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March 5, 2020

Abacus Data Bulletins are short analyses of public opinion data we collect. For more information or media interviews, contact Bruce Anderson or David Coletto.

 

APPROVAL OF FEDERAL GOVERNMENT

Today 33% approve of the Trudeau government performance, 20% are on the fence, and 47% disapprove. Approval is down 4 points since last month and about equal where it was a year ago.

BLOCKADES

6% have been following the blockades by Indigenous protestors very closely, another 40% pretty closely. That means 44% have paid little or no attention.

5% say the federal government has been handling the situation well, another 46% say, “as well as can be expected in the circumstances. 49% say the federal government has been doing a poor job, pretty close to the 47% who disapprove of the federal government performance generally.

Most of those who approve of the government’s overall performance also think it is handling the blockades as well as can be expected; however one in five is dissatisfied, as are one in three of those who neither approve nor disapprove of overall government performance.

In Alberta, 62% feel the federal government is handling the issue poorly, about 13-points higher than the national average. Generally, older and Conservative voters are the most unhappy with the way Ottawa has acted.

By a 60% to 40% margin, Canadians think the best approach in this situation is to “continue to try to find a longer-term solution through negotiation, rather than “use force to end the blockades.”

Albertans, older people and Conservatives are most likely to want to see force used to end the blockades.

More Canadians believe the federal government waited too long to call for an end to the blockades (58%) than those who believe the government “put in reasonable time and effort into a negotiated solution before calling for an end to the blockades” (42%).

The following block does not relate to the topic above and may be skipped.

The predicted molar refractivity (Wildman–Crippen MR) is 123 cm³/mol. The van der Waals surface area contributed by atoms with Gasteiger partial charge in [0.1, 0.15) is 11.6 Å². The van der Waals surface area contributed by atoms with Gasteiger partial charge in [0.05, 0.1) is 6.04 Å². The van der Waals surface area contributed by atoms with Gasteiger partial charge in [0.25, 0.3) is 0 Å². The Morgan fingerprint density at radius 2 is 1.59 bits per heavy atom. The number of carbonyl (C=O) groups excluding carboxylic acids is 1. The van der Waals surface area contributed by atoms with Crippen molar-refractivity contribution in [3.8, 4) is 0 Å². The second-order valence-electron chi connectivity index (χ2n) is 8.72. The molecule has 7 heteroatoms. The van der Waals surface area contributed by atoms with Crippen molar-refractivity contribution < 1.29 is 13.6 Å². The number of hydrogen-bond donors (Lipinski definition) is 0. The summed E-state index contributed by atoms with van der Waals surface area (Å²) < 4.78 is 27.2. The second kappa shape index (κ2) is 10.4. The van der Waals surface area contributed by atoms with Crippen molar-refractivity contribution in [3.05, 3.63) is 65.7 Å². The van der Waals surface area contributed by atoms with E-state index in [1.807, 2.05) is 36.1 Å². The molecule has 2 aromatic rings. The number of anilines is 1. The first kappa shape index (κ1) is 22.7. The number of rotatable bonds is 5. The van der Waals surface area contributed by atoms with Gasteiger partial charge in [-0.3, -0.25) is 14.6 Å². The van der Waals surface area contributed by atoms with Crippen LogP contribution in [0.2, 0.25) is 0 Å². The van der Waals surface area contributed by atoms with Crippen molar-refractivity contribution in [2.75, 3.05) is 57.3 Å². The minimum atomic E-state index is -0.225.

While these numbers show that Canadians prefer a negotiated solution to one that is forced, it is also clear that people feel more sympathy for all those businesses and travellers that have been disrupted (70%) than they do for the protestors (30%).

The sharpest divide is by age with those aged 18 to 29 being most likely to say they feel more sympathy for the indigenous protestors, while older Canadians are more likely to feel sympathy for those impacted by the blockades. NDP voters are split almost evenly while Liberal, Conservative, and BQ supporters are more likely to sympathize with those disrupted by the blockades.

Finally, the Prime Minister’s decision to call a conference involving first Ministers and Indigenous leaders is seen as a good idea by 46%, acceptable by 39%, while only 13% consider it a bad idea.

THE UPSHOT

According to Bruce Anderson: ”Canadians are mostly unhappy with the use of these blockades although they recognize that there are legitimate, unresolved issues that require an effort to defuse rather than ratchet up.  While there is some frustration that the government might have acted more quickly, the general view is that a long term agreement is a more desirable outcome than using force to end a protest, only to have these issues persist in the future.”

According to David Coletto: “Canadians are not as engaged on this issue as they are with the coronavirus, but compared to others we have explored in the past, there is a fair bit of attention being paid to the blockades. While Canadians are split on the federal government’s handling of the issue, disapproval is in line with overall feelings about the federal government’s performance. That being said, 31% of 2019 Liberal voters feel the government is handling the issue poorly, higher than we typically see from the government’s supporters on other issues.”

METHODOLOGY

Our survey was conducted online with 1,475 Canadians aged 18 and over from February 28 to March 3, 2020. A random sample of panelists was invited to complete the survey from a set of partner panels based on the Lucid exchange platform. These partners are double opt-in survey panels, blended to manage out potential skews in the data from a single source.

The margin of error for a comparable probability-based random sample of the same size is +/- 2.1%, 19 times out of 20. The data were weighted according to census data to ensure that the sample matched Canada’s population according to age, gender, educational attainment, and region. Totals may not add up to 100 due to rounding.

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